5 Tips to Reduce Back Pain from Sitting at a Desk

by Michelle Rebecca about a year ago in advice

More than half of all formal, and modern professionals today involve some form of a sedentary lifestyle.

5 Tips to Reduce Back Pain from Sitting at a Desk

More than half of all formal and modern professionals today involve some form of a sedentary lifestyle—with the common one being spending at least five hours a day sitting, or working while sitting at a desk. And considering that we spend close to 60 percent of our lives working—this translates to thousands of hours over the course of our lifetime—such a sedentary way of living is bound to predispose you to overstrain your neck, spine, and lower back muscles. Which, of course, translates to chronic back pain, particularly to persons over 40.

That being said, there are proven ways that, when adopted, can significantly reduce, or even completely eliminate chronic back pain resulting from spending hours sitting at a desk.

1. Adopt a Correct Working and Sitting Posture.

Any chiropractor and spinal health doctor can confirm that the wrong posture while working is the biggest culprit for the numerous complaints of back pain that we have nowadays. Far from what most of us have been led to believe, it is not so much how long we spend sitting, but more of our posture during that time.

The recommended posture while working at your office desk is placing your feet on the floor flat, while keeping your back completely flush with the chair. Your head ought to be in a naturally neutral position in a way that the ears are positioned directly above one's shoulders.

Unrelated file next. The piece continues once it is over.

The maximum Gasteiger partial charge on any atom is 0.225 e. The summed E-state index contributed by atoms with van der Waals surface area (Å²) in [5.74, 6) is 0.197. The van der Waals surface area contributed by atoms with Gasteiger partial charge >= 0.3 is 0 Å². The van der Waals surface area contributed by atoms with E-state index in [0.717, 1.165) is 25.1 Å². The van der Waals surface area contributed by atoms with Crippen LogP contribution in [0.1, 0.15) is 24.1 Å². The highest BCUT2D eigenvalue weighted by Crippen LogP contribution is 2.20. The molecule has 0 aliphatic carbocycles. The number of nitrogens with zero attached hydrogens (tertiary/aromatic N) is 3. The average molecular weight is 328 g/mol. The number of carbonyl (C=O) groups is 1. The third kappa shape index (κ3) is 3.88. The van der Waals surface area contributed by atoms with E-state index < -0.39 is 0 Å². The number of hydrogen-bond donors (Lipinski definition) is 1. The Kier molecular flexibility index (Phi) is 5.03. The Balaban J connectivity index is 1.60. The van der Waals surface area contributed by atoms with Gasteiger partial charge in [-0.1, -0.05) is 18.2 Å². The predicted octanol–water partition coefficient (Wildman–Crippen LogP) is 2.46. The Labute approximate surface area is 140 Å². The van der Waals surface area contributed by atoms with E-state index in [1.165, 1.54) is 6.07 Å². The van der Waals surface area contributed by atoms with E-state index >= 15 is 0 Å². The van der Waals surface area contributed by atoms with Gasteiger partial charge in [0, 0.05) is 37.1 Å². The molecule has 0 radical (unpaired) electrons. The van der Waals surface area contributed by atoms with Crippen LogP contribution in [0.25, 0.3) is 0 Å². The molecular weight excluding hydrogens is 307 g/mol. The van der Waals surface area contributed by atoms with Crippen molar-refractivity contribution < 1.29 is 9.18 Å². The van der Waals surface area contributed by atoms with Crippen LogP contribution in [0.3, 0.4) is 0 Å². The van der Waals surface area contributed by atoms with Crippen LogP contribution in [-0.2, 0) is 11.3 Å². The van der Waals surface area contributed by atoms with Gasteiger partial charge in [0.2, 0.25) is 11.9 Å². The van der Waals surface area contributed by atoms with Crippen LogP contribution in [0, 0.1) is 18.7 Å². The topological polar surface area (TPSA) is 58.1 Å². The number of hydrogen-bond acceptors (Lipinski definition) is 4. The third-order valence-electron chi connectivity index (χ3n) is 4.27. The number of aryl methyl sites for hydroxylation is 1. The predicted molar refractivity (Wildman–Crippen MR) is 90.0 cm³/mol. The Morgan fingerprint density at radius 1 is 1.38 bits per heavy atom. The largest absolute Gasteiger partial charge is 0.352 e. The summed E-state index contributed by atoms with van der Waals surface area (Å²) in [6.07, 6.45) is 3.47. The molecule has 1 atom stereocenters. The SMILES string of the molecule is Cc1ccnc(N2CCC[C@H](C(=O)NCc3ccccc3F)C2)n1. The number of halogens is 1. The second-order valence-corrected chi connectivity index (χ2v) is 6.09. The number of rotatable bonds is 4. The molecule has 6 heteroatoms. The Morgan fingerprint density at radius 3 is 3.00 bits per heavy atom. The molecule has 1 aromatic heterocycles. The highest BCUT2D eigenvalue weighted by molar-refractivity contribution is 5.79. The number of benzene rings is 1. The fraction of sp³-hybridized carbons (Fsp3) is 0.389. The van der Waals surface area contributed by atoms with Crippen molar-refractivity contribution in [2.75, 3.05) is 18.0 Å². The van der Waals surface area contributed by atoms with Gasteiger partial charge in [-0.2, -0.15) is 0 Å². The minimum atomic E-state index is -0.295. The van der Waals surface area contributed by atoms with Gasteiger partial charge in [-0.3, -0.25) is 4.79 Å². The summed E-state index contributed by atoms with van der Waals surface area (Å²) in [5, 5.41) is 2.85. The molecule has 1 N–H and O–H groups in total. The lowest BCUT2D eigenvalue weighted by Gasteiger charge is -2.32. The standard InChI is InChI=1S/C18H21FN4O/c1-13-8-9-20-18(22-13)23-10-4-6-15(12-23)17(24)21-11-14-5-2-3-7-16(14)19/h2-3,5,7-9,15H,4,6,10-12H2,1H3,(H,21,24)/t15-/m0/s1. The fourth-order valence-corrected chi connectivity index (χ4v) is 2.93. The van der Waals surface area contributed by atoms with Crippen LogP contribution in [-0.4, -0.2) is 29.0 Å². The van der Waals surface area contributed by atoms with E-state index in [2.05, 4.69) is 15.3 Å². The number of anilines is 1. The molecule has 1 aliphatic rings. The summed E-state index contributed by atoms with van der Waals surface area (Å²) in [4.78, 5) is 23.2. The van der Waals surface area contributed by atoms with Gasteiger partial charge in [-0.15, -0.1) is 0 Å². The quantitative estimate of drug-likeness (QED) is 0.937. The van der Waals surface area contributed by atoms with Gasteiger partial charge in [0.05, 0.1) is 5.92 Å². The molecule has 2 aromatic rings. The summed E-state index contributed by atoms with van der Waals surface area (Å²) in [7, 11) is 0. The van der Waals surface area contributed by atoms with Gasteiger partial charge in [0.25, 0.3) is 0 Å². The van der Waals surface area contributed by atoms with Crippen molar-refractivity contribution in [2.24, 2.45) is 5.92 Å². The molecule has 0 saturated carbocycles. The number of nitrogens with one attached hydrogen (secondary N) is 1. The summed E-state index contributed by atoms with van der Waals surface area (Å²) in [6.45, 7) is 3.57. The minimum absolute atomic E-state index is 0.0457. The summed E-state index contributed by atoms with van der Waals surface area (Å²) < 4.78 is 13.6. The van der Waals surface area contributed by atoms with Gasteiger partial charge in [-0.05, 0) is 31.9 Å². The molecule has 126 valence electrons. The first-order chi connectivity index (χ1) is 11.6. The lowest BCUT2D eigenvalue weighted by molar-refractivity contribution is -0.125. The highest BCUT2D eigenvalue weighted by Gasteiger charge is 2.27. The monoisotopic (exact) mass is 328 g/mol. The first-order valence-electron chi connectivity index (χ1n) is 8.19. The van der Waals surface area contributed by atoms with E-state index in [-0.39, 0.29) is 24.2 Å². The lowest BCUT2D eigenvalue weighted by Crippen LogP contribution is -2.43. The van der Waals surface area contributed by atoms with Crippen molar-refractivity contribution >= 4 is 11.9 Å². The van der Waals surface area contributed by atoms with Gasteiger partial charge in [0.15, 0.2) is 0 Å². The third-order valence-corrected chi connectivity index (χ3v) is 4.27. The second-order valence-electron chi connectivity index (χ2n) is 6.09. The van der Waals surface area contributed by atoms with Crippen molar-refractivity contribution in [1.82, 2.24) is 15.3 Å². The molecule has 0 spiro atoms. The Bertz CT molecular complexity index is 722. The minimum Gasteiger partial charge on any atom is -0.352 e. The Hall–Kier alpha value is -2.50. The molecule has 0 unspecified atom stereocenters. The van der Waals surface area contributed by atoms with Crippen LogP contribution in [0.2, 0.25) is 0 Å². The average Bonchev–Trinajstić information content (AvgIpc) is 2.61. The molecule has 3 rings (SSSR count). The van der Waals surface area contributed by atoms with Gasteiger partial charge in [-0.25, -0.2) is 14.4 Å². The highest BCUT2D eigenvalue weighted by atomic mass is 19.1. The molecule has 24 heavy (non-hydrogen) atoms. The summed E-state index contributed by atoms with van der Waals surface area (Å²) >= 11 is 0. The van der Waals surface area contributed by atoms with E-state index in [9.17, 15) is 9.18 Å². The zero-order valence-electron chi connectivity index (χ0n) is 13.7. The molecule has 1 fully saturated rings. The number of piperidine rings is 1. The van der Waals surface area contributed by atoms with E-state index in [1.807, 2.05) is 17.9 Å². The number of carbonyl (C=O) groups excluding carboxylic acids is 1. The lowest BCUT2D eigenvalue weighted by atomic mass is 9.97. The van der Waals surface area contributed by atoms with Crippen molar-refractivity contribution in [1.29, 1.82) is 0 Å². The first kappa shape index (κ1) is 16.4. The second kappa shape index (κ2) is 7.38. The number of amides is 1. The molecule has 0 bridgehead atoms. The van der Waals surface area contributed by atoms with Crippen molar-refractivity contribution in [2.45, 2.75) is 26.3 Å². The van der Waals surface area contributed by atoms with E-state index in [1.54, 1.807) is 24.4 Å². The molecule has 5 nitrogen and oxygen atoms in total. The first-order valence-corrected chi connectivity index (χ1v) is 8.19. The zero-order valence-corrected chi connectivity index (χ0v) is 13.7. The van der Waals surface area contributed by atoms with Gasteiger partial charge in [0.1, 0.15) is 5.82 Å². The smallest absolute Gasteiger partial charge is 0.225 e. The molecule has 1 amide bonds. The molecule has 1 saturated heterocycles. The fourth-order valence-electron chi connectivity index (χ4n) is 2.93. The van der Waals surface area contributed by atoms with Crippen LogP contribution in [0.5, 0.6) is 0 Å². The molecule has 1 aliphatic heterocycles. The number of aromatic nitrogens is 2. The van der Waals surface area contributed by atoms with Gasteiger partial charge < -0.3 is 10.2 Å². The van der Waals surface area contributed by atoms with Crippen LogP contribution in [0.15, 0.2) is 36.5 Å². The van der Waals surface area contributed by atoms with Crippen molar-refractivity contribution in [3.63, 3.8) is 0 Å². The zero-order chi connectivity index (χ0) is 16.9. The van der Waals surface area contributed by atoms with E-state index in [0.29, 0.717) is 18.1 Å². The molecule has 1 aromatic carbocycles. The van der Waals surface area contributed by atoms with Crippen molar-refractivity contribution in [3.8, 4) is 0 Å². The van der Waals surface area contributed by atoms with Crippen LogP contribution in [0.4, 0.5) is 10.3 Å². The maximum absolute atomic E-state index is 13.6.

While at it, you can avoid rounding your shoulders and back—another poor posture—by adjusting the height of the seat to allow correct angling down of the thighs. This keeps you from adopting the common unhealthy posture of working while your head/shoulders are slumped forward. Besides, such a posture—which emphasizes on having one's feet placed flat on the floor—distributes your weight evenly throughout the pelvis and sit bones, further lessening the chances of over-straining the lower back muscles.

Image Credit: QualGear

2. Buy an Ergonomic Sit-Stand Desk.

You may want to invest in such a desk if you have an existing back problem, or spend more than three hours a day working at a stationary position. Ergonomic sit-stand desks are the perfect way to keep back pain at bay while not compromising one's productivity or concentration.

Remember that the origin of almost all common back ailments can be traced to the fact that the subjects often spend countless hours a day sitting stationary, thereby putting too much uneven pressure on their vertebrae discs. The result is a less flexible spine that is more prone to injury from disk damage. In fact, experts estimate that we put anywhere between 50 and 90 percent more uneven pressure on our backs while sitting than standing. The solution? Avoid sitting for too long at a go.